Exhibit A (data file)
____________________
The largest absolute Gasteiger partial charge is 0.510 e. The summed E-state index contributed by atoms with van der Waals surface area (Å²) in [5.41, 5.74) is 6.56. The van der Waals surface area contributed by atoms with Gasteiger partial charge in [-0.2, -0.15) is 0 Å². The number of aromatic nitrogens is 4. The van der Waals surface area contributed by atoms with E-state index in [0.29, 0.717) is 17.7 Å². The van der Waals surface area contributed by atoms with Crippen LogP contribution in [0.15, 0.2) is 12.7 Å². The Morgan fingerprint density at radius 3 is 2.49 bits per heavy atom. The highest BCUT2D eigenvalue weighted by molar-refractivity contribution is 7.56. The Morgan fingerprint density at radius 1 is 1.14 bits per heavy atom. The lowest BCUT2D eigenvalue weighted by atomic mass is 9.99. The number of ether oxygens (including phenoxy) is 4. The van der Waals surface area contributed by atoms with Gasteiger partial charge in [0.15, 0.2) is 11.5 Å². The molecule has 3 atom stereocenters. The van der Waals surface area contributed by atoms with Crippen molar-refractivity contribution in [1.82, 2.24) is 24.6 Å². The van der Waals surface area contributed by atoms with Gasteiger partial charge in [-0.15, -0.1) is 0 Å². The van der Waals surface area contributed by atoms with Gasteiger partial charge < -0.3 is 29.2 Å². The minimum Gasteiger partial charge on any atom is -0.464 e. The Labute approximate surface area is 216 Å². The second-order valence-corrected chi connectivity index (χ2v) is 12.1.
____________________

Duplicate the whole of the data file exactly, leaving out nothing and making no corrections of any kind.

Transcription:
The largest absolute Gasteiger partial charge is 0.510 e. The summed E-state index contributed by atoms with van der Waals surface area (Å²) in [5.41, 5.74) is 6.56. The van der Waals surface area contributed by atoms with Gasteiger partial charge in [-0.2, -0.15) is 0 Å². The number of aromatic nitrogens is 4. The van der Waals surface area contributed by atoms with E-state index in [0.29, 0.717) is 17.7 Å². The van der Waals surface area contributed by atoms with Crippen LogP contribution in [0.15, 0.2) is 12.7 Å². The Morgan fingerprint density at radius 3 is 2.49 bits per heavy atom. The highest BCUT2D eigenvalue weighted by molar-refractivity contribution is 7.56. The Morgan fingerprint density at radius 1 is 1.14 bits per heavy atom. The lowest BCUT2D eigenvalue weighted by atomic mass is 9.99. The number of ether oxygens (including phenoxy) is 4. The van der Waals surface area contributed by atoms with Gasteiger partial charge in [0.15, 0.2) is 11.5 Å². The molecule has 3 atom stereocenters. The van der Waals surface area contributed by atoms with Crippen molar-refractivity contribution in [1.82, 2.24) is 24.6 Å². The van der Waals surface area contributed by atoms with Gasteiger partial charge in [-0.15, -0.1) is 0 Å². The van der Waals surface area contributed by atoms with Gasteiger partial charge < -0.3 is 29.2 Å². The minimum Gasteiger partial charge on any atom is -0.464 e. The Labute approximate surface area is 216 Å². The second-order valence-corrected chi connectivity index (χ2v) is 12.1.